Authorities Investigate Reports of Great Bend Swim Team Sexual Assaults

GREAT BEND, Kan. (AP) — Authorities are investigating assault allegations involving members of a Kansas high school swim team.  The Saline County Sheriff's Department is investigating a report that a Great Bend High School student was assaulted on a bus as the school's swim team returned from a recent competition. That incident reportedly occurred three days before another incident under investigation by the Ellsworth County Sheriff's Department that reportedly occurred February 6 as the swim team returned from a Manhattan meet.  The incidents have sparked protests at school district offices by family members and students who question the district's response to the allegations.  Superintendent Brad Reed says the district is investigating the allegations, cooperating with law enforcement and has also revised its practices regarding adult supervision on bus trips.


K-State Announces "Clear Bag" Policy for Next School Year

MANHATTAN, Kan. (AP) — All bags brought to ticketed Kansas State University athletic events must be clear starting next school year.  The Manhattan Mercury reports that the goal of the new policy is to provide a safer environment and speedier entry into venues. Many other collegiate programs and professional leagues have already adopted the policy.  Kansas State athletic director John Currie said in a news release that the experience of fans and their safety is a "top priority."  Besides clear bags, the policy allows small clutch bags and medically necessary items after proper inspection. Football season ticket holders will receive one approved clear plastic bag per account when their season tickets are mailed in August.  Prohibited items include coolers, backpacks, diaper bags, camera bags and seat cushions with pockets and zippers.


Boy, 3, Dies in Salina Fire 

SALINA, Kan. (AP) — Authorities say a fire broke out in a trailer home in Salina, killing a 3-year-old boy. Salina Fire Marshal Roger Williams told The Salina Journal that the fire was reported before noon Wednesday. He says firefighters pulled the child from the back of the trailer, which was fully engulfed in flames. Williams says the child's grandmother, who was hospitalized with burns, and two other children escaped the fire. Williams says the cause of the fire is under investigation. The victim's identity hasn't been released.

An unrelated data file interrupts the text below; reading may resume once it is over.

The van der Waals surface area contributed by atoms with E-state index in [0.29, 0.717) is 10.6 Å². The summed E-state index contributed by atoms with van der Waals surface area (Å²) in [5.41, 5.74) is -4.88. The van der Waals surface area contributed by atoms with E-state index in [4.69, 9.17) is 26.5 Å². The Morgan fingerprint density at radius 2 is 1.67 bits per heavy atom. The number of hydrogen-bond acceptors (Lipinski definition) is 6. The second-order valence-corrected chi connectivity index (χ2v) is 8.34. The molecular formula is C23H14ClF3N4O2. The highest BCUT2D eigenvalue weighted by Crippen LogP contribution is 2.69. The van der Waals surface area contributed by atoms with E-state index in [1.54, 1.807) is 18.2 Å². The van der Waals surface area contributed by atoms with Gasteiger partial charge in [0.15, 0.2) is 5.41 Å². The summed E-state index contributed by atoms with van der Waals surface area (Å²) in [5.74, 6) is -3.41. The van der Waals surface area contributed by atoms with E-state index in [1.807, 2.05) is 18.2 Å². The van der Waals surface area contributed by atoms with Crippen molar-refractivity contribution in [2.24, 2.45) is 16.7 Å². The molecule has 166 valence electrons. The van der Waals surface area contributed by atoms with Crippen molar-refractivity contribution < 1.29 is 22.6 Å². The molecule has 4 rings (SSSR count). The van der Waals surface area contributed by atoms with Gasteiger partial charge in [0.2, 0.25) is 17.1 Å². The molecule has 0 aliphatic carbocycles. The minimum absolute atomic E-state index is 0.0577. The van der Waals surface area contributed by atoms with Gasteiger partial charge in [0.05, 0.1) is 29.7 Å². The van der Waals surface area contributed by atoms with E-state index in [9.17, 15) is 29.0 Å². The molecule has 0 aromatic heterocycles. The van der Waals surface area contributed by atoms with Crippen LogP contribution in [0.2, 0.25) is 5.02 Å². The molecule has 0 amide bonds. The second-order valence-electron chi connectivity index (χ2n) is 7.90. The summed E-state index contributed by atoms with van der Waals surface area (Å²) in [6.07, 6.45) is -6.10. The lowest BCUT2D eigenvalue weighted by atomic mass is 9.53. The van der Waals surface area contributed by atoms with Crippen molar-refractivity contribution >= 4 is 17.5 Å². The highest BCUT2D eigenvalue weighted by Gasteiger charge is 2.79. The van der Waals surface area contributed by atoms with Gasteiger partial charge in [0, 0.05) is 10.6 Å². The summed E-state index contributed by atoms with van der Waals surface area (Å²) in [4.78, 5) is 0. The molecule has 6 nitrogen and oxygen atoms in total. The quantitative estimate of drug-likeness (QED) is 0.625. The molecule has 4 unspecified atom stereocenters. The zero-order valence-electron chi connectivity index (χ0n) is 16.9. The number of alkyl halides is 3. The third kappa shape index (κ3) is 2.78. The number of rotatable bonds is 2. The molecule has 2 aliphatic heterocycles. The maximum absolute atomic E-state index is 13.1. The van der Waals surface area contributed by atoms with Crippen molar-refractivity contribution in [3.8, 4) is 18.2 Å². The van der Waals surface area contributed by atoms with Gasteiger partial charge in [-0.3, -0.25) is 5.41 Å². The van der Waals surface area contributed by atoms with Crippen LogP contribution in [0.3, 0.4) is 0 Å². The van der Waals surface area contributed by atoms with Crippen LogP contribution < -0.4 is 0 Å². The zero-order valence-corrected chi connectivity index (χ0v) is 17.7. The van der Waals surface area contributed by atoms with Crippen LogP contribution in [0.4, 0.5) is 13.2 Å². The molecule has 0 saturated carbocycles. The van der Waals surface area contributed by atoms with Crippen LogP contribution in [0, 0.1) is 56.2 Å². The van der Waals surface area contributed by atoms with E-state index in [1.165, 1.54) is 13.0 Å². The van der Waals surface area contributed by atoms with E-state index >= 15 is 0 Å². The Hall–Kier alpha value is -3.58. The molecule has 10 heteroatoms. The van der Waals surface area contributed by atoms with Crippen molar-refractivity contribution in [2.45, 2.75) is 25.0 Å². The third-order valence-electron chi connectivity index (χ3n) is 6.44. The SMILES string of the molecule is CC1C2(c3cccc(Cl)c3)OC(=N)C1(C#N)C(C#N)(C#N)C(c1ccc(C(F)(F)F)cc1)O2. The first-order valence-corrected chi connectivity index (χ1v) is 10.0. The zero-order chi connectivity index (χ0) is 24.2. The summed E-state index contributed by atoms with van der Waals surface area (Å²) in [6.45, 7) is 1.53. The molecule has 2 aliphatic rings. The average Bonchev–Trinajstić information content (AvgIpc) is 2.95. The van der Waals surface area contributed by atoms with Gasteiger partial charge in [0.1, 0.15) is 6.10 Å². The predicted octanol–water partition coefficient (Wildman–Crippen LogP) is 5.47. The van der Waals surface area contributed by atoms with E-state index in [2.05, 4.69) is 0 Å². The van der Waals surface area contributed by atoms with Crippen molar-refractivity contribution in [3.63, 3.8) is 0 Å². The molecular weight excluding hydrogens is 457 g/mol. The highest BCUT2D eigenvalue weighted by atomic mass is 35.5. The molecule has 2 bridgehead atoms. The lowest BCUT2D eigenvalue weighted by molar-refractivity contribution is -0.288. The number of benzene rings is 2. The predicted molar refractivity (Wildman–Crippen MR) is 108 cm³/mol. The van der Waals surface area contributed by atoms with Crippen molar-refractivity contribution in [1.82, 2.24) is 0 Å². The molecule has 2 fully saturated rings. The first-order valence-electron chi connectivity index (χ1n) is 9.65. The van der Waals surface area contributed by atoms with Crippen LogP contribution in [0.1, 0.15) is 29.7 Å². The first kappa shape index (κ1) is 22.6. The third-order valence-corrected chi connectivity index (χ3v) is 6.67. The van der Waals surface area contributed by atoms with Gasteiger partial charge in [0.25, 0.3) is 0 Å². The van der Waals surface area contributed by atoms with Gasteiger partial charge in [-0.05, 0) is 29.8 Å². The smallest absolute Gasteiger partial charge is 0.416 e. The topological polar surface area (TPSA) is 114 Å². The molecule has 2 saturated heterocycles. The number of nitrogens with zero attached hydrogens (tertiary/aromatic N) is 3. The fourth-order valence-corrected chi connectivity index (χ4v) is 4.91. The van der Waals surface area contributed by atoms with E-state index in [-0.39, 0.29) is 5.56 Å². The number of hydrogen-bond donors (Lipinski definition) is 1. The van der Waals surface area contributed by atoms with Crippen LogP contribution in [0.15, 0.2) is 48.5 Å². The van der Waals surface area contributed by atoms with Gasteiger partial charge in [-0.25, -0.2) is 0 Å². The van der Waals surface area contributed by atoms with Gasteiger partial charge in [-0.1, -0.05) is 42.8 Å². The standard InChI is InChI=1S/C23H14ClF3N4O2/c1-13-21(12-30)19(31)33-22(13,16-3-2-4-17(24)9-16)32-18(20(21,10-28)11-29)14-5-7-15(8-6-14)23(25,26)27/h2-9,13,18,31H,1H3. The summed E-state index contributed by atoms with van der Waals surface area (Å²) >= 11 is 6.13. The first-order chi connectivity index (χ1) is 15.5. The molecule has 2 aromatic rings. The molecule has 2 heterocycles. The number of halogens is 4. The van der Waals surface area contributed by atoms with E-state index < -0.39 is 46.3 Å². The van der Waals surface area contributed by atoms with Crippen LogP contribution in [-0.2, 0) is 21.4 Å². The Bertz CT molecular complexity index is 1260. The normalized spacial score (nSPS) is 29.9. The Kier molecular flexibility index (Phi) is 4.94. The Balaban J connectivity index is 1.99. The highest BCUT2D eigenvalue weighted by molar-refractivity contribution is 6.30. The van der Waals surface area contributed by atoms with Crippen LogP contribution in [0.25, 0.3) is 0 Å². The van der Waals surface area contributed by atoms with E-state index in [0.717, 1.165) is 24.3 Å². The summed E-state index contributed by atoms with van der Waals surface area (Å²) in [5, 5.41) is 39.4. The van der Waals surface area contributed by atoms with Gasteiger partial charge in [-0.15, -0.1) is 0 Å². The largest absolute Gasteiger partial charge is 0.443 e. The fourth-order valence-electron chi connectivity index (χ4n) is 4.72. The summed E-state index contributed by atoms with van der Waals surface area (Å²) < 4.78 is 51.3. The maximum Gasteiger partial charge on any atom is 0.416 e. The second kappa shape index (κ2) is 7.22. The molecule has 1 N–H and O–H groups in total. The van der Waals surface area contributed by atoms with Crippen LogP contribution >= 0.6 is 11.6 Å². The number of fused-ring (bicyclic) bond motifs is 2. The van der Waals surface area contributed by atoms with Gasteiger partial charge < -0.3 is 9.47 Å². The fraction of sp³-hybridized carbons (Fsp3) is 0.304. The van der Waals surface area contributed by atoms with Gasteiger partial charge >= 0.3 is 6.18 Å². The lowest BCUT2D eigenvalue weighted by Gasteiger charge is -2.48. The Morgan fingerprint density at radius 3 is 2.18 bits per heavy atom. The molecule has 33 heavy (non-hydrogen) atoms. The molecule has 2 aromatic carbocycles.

Walker, Hearing Aids Stolen During Kansas Basketball Game

LAWRENCE, Kan. (AP) — Authorities say a walker and a set of hearing aids have been stolen from a 79-year-old woman attending a men's basketball game at Allen Fieldhouse.  The Lawrence Journal-World reports that the theft happened during last week's Oklahoma State game. KU police Captain James Anguiano says the hearing aids were inside a bag attached to the walker.  The KU Office of Public Safety crime log says the items had been left unattended when they were taken. They haven't been recovered.  Anguiano says the hearing aids were valued at $6,000 and the walker at $100.


Suburban Kansas City Police Kill Person During Investigation 

BLUE SPRINGS, Mo. (AP) — Police say officers have fatally shot a person while responding to a report of a prowler in a residential area of suburban Kansas City. Blue Springs police spokeswoman Jennifer Dachenhausen says the shooting happened around 5 am Wednesday. She said she couldn't say whether the person who was shot was armed or provide any additional details about what led up to the shooting pending an investigation. The name of the victim wasn't immediately released. She said she also couldn't release the person's age, gender or race. The two officers who were involved in the shooting were placed on paid leave pending an investigation, as is customary. She said she couldn't immediately release their names or race. Police planned to release more details in a written statement later Wednesday.